Government’s ambitious program to fund the free SHS policy in September 2017 will impose an unnecessary burden on government’s finances, a policy think tank has suggested.
The Institute of Fiscal studies believes the policy risks being poorly funded if government goes ahead to roll out the program later this year.
The lead economist with the Institute Leslie Dwight Mensah would rather the policy is deferred to at least the next three years by which time government would have reasonably minimized the gap between expenditure and revenue which has left in its wake a humongous debt burden.
The Institute is the next to criticise government’s decision to implement the policy this year. The first was the Pro-vice Chancellor of the University of Cape Coast who believed the government was not ready to execute the project.
Prof. George Kwaku Oduro in an interview with Joy News said the current situation at the Senior High Schools was nothing to write home about and that the situation was likely to be compounded with a free SHS policy.
“You get to so many schools, particularly those in disadvantaged context their labs are empty, they don’t have libraries. So if access is given through free SHS and these schools remain with empty labs and empty libraries then it compromises quality,” he argued.
But the Minister of Education in a fierce rebuttal said it was hypocritical that the Pro Vice Chancellor will be criticizing a policy which was implemented 50 years ago and which people benefitted from.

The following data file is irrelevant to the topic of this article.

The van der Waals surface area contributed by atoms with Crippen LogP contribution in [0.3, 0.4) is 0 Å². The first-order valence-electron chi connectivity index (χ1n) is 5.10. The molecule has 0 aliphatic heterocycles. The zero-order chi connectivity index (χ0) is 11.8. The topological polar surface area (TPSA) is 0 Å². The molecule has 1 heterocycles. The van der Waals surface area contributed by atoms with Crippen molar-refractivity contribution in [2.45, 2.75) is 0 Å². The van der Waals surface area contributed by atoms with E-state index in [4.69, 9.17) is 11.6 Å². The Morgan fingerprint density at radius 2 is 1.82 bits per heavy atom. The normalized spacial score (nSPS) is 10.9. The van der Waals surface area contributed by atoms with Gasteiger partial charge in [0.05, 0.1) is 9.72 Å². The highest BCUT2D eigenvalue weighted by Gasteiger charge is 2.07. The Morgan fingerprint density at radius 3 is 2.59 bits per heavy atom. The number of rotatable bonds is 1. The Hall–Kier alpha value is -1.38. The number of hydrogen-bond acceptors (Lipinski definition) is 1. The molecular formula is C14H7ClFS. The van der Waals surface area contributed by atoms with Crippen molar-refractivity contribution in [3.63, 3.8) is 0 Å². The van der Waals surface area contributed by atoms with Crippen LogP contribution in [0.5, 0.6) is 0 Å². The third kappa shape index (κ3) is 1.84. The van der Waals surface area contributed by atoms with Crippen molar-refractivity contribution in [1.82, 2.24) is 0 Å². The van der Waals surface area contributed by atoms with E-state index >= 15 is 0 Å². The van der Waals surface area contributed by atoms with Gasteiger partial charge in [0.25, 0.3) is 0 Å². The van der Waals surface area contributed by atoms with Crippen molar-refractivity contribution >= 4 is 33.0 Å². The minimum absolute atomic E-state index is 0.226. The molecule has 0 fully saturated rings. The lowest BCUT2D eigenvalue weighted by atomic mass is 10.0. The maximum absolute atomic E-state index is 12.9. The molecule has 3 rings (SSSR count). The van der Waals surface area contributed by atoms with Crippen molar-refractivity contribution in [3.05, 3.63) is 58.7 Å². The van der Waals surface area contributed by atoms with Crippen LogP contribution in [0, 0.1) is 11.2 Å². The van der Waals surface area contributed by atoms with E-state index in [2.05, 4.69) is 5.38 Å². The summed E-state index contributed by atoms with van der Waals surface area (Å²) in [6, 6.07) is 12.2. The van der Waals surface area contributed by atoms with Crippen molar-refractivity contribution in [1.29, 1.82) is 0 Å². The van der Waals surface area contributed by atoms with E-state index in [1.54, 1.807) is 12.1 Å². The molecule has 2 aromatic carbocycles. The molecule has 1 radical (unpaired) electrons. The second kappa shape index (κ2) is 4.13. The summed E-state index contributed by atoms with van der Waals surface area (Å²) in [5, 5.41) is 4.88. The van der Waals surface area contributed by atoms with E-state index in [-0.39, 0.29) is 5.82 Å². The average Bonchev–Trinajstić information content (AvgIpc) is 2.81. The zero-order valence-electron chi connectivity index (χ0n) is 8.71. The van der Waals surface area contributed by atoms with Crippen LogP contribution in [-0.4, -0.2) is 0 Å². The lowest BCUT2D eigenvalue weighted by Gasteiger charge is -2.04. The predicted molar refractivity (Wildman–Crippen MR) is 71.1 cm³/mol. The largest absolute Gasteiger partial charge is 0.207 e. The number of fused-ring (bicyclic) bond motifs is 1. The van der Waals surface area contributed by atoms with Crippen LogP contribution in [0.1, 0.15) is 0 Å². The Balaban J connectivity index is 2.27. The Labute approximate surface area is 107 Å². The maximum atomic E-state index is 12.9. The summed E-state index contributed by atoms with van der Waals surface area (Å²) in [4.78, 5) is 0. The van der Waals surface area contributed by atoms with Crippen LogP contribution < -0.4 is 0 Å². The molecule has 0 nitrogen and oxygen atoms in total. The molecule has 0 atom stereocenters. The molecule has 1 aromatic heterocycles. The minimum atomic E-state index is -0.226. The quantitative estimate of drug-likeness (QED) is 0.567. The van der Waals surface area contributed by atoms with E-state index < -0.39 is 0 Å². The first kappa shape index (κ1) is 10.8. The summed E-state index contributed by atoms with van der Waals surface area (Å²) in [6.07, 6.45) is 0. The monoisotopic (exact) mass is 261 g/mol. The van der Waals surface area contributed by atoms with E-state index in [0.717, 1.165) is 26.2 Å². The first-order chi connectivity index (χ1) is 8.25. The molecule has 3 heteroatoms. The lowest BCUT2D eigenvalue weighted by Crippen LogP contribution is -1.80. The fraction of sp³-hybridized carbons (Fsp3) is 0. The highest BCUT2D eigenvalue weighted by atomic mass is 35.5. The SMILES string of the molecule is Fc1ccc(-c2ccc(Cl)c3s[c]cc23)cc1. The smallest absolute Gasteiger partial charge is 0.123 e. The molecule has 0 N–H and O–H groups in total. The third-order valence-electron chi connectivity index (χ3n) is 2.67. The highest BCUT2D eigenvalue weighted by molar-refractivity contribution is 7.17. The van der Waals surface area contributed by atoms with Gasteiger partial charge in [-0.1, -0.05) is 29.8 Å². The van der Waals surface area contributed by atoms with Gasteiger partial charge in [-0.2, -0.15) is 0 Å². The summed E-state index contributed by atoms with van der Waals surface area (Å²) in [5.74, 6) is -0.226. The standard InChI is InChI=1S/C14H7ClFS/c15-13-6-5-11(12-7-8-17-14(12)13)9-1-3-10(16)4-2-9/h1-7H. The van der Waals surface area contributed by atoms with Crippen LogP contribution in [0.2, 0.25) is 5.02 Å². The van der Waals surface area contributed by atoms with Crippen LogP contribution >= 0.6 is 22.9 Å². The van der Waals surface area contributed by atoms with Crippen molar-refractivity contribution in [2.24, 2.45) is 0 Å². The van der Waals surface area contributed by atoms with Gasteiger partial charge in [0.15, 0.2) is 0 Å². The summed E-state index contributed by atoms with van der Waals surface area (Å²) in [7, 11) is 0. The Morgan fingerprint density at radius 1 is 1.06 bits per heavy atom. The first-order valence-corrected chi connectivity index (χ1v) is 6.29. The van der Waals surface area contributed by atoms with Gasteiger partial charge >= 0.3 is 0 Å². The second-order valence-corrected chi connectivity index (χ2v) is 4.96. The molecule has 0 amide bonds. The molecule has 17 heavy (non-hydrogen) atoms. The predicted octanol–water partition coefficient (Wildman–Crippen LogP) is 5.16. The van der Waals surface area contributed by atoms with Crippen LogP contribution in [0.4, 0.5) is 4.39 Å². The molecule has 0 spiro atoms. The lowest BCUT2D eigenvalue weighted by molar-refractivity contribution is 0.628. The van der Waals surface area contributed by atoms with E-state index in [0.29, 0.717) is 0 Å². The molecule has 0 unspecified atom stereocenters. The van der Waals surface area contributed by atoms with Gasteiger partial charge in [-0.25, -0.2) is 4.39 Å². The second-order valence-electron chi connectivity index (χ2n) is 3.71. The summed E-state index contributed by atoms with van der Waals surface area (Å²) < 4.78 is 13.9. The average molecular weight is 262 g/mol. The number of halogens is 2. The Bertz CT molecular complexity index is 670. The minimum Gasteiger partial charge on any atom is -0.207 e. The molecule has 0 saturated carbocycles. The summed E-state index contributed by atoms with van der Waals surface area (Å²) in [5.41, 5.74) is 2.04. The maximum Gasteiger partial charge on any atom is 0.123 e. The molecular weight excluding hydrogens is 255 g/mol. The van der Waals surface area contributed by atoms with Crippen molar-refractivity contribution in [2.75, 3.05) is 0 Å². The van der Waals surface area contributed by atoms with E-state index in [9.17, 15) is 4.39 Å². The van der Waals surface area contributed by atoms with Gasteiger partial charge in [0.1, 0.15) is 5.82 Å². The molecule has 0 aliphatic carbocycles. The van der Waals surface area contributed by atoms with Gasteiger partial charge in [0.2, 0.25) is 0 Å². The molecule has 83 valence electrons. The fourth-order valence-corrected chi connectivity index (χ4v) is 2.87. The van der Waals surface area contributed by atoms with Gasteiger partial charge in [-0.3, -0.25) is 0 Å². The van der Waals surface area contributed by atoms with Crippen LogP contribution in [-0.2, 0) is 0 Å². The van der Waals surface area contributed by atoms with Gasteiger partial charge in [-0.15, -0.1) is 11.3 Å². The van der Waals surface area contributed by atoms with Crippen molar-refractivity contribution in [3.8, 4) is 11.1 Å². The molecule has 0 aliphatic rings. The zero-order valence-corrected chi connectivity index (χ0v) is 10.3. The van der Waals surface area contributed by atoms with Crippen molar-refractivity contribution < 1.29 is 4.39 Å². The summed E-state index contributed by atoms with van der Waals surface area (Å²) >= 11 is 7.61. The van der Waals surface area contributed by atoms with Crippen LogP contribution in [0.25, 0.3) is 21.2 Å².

“Where was the Pro-Vost when free SHS started some 50 years ago in this country? Has he ever advised that those part of the country enjoying free SHS should be stopped?
“I find it hypocritical that some people are enjoying free SHS even though it is with constraints and when a government is taking a bold step to remove that financial barrier a pro-vost will say some people should wallow in ignorance. The president in what appeared to be a bold move to honour a campaign promise said the free SHS, a policy initiative that was the major campaign mantra since 2008 would be executed in September this year.
There were issues with the cost of funding and which source of funds will be used to execute the policy.
That appeared to have been resolved with the promise by the Finance Minister to use the Annual Budget funding arrangement as well as other major government finance sources to execute the project.
The government budgeted an amount of 400 million cedis for the implementation of the project but critics believe that amount will not be enough to implement the policy and have called for better targeting of students who will be in need of the policy.
Prof George Kwaku Oduro believes if proper due diligence is not done the policy will have dire consequences on the country’s education.
But the UCC Pro Vice Chancellor and the Institute of Fiscal Studies are not the only the only ones criticizing the policy.
Head of the Economics Department at the University of Ghana Professor Peter Quartey also believes a lot more needs to be done before the policy is implemented.
He explained while the cost of funding may be importing his biggest problem is the issue of targeting.
He does not understand why the government will seek to execute a policy that will fund the rich kids whose parents have the capacity to pay for it.
He would rather the issue of targeting is fundamentally resolved before government goes ahead to execute the policy.